The Varangians (/vəˈræniənz/; Old Norse: Væringjar; Greek: Βάραγγοι, Várangoi, Βαριάγοι, Variágoi) was the name given by Greeks, Rus' people, Ruthenians and others to Vikings,[1][2][3][4] who between the 9th and 11th centuries, ruled the medieval state of Kievan Rus', settled among many territories of modern Belarus, Russia and Ukraine, and formed the Byzantine Varangian Guard.[5][6] According to the 12th century Kievan Primary Chronicle, a group of Varangians known as the Rus'[7] settled in Novgorod in 862 under the leadership of Rurik. Before Rurik, the Rus' might have ruled an earlier hypothetical polity. Rurik's relative Oleg conquered Kiev in 882 and established the state of Kievan Rus', which was later ruled by Rurik's descendants.[8][9]

Engaging in trade, piracy, and mercenary activities, Varangians roamed the river systems and portages of Gardariki, as the areas north of the Black Sea were known in the Norse sagas. They controlled the Volga trade route (between the Varangians and the Arabs), connecting the Baltic to the Caspian Sea, and the Dnieper and Dniester trade route (between Varangians and the Greeks) leading to the Black Sea and Constantinople.[10] Those were the critically important trade links at that time, connecting Medieval Europe with wealthy and developed Arab Caliphates and the Byzantine Empire;[11] Most of the silver coinage in the West came from the East via those routes.

Attracted by the riches of Constantinople, the Varangian Rus' initiated a number of Rus'-Byzantine Wars, some of which resulted in advantageous trade treaties. At least from the early 10th century many Varangians served as mercenaries in the Byzantine Army, constituting the elite Varangian Guard (the personal bodyguards of Byzantine Emperors). Eventually most of them, both in Byzantium and in Eastern Europe, were converted from paganism to Orthodox Christianity, culminating in the Christianization of Kievan Rus' in 988. Coinciding with the general decline of the Viking Age, the influx of Scandinavians to Rus' stopped, and Varangians were gradually assimilated by East Slavs by the late 11th century.

Medieval Greek Βάραγγος Várangos and Old East Slavic Варягъ Varjagŭ (Old Church Slavonic Варѧгъ Varęgŭ) are derived from Old Norse væringi, originally a compound of vár 'pledge' or 'faith', and gengi 'companion', thus meaning 'sworn companion', 'confederate', extended to mean 'a foreigner who has taken service with a new lord by a treaty of fealty to him', or 'protégé'.[1][12] Some scholars seem to assume a derivation from vár with the common suffix -ing.[13] Yet, this suffix is inflected differently in Old Norse, and furthermore, the word is attested with -gangia and cognates in other Germanic languages in the Early Middle Ages, as in Old English wærgenga, Old Frankish wargengus and Langobardic waregang.[14] The reduction of the second part of the word could be parallel to that seen in Old Norse foringi 'leader', correspondent to Old English foregenga and Gothic 𐍆𐌰𐌿𐍂𐌰𐌲𐌰𐌲𐌲𐌾𐌰 fauragaggja 'steward'.[15][16]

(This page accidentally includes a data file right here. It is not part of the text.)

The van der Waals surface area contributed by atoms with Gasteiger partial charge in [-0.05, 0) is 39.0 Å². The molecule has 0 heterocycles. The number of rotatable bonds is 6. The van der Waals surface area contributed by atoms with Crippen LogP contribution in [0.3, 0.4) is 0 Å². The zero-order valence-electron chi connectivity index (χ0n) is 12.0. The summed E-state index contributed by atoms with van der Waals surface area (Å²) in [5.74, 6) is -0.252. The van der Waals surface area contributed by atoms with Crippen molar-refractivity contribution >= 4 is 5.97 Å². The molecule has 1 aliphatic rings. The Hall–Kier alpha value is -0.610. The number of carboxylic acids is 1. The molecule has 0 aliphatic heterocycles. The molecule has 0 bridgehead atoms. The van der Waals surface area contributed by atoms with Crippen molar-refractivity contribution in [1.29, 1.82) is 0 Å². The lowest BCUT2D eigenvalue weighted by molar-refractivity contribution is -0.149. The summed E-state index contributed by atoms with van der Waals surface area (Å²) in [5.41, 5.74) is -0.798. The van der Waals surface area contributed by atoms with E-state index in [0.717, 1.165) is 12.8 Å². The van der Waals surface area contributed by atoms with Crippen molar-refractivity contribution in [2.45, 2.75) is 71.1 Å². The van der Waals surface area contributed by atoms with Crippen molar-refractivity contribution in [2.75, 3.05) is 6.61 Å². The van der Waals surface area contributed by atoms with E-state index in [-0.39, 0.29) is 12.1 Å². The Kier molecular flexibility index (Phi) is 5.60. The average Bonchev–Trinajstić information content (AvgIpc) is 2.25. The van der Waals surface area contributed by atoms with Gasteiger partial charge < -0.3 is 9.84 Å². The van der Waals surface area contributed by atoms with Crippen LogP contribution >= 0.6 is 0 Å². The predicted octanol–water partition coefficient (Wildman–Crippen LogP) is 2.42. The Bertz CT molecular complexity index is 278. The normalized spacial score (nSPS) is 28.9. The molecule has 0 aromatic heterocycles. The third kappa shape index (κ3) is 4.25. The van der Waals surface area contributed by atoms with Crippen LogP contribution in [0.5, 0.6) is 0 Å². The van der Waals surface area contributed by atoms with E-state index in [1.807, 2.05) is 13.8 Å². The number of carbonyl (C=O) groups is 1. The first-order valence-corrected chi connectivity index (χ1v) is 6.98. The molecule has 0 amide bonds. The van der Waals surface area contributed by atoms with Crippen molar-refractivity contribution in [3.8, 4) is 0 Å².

The terms “Varangian” and “Rus” can sometimes be used interchangeably but there are slight differences between the two groups. Both refer to the peoples of Scandinavian descent who settled in the Dnieper-Volga region during and after the 8th century. The Varangians are a more clearly definable group. They were Scandinavians in Eastern Europe who were often associated with Byzantium and the Byzantine emperor’s Varangian Guard. These mercenaries were almost entirely men who either returned to their Scandinavian homeland or married into the local Slavic culture. The term “Rus” is more difficult to define. The Rus were more inclined to settle in towns with their families. The term “Rus” is sometimes used in primary sources to describe Slavic peoples as well as Scandinavians. Its definition becomes clearer later in the period when it developed from the name of a people to the name of a political entity and area of land.[17] The confusion in the primary sources about the meaning of Rus' has led to arguments between scholars about whether Russia was named after a Scandinavian people or a Slavic people. These are grouped into Normanist and anti-Normanist views (with the broader meaning of Norman, i.e. 'Norse-men'). Current scholarship supports the Normanist argument – that the Rus were a primarily Scandinavian people – but there have been heated debates in the last century between certain scholars fueled by nationalism. It is now generally accepted that the Rus' were of Scandinavian origin but adopted Slavic cultural characteristics fairly quickly.[18]

Having settled Aldeigja (Ladoga) in the 750s, Scandinavian colonists played an important role in the early ethnogenesis of the Rus' people and in the formation of the Rus' Khaganate. The Varangians (Varyags in Old East Slavic) are first mentioned by the Primary Chronicle as having exacted tribute from the Slavic and Finnic tribes in 859. The Vikings were rapidly expanding in Northern Europe: England began to pay Danegeld (gold and other tribute to the Danish) in 859, and the Curonians of Grobin (in modern Latvia) faced an invasion by the Swedes around the same period. Due largely to geographic considerations, it is often argued that most of the Varangians who traveled and settled in the eastern Baltic, Russia, and lands to the south came from the area of modern Sweden.[19]

In the 9th century, the Rus' operated the Volga trade route, which connected Northern Russia (Gardariki) with the Middle East (Serkland). The Volga route declined by the end of the century, and the Dnieper and Dniester routes rapidly overtook it in popularity. Apart from Ladoga and Novgorod, Gnyozdovo and Gotland were major centres for Varangian trade.[20]

This page was last edited on 12 July 2018, at 00:21 (UTC).
Reference: under CC BY-SA license.

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